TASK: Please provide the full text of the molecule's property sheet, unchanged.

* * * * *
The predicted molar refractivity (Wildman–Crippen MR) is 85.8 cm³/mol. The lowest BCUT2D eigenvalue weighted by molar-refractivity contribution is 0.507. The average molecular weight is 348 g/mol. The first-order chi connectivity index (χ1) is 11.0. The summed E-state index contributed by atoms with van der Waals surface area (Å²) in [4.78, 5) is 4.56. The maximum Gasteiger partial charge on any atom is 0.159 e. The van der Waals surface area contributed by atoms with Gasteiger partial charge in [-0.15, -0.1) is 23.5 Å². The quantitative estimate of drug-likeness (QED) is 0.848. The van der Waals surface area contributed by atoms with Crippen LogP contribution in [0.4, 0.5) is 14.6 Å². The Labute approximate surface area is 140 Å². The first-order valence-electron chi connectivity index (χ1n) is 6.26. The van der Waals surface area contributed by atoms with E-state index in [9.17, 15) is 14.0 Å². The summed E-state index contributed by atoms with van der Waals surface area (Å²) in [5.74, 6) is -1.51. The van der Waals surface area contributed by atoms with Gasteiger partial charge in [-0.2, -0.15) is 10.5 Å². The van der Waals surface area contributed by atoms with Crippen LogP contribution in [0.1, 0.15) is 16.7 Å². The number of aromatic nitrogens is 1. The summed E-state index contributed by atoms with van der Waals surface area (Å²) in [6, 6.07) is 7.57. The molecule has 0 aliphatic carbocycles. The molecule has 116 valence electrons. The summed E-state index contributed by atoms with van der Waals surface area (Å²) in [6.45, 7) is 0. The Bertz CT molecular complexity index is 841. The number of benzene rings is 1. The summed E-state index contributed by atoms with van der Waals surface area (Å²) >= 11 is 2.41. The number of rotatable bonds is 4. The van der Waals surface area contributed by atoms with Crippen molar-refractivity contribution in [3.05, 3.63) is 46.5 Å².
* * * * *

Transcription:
The predicted molar refractivity (Wildman–Crippen MR) is 85.8 cm³/mol. The lowest BCUT2D eigenvalue weighted by molar-refractivity contribution is 0.507. The average molecular weight is 348 g/mol. The first-order chi connectivity index (χ1) is 11.0. The summed E-state index contributed by atoms with van der Waals surface area (Å²) in [4.78, 5) is 4.56. The maximum Gasteiger partial charge on any atom is 0.159 e. The van der Waals surface area contributed by atoms with Gasteiger partial charge in [-0.15, -0.1) is 23.5 Å². The quantitative estimate of drug-likeness (QED) is 0.848. The van der Waals surface area contributed by atoms with Crippen LogP contribution in [0.4, 0.5) is 14.6 Å². The Labute approximate surface area is 140 Å². The first-order valence-electron chi connectivity index (χ1n) is 6.26. The van der Waals surface area contributed by atoms with E-state index in [9.17, 15) is 14.0 Å². The summed E-state index contributed by atoms with van der Waals surface area (Å²) in [5.74, 6) is -1.51. The van der Waals surface area contributed by atoms with Gasteiger partial charge in [-0.2, -0.15) is 10.5 Å². The van der Waals surface area contributed by atoms with Crippen LogP contribution in [0.1, 0.15) is 16.7 Å². The number of aromatic nitrogens is 1. The summed E-state index contributed by atoms with van der Waals surface area (Å²) in [6, 6.07) is 7.57. The molecule has 0 aliphatic carbocycles. The molecule has 116 valence electrons. The summed E-state index contributed by atoms with van der Waals surface area (Å²) in [6.45, 7) is 0. The Bertz CT molecular complexity index is 841. The number of benzene rings is 1. The summed E-state index contributed by atoms with van der Waals surface area (Å²) >= 11 is 2.41. The number of rotatable bonds is 4. The van der Waals surface area contributed by atoms with Crippen molar-refractivity contribution in [3.05, 3.63) is 46.5 Å².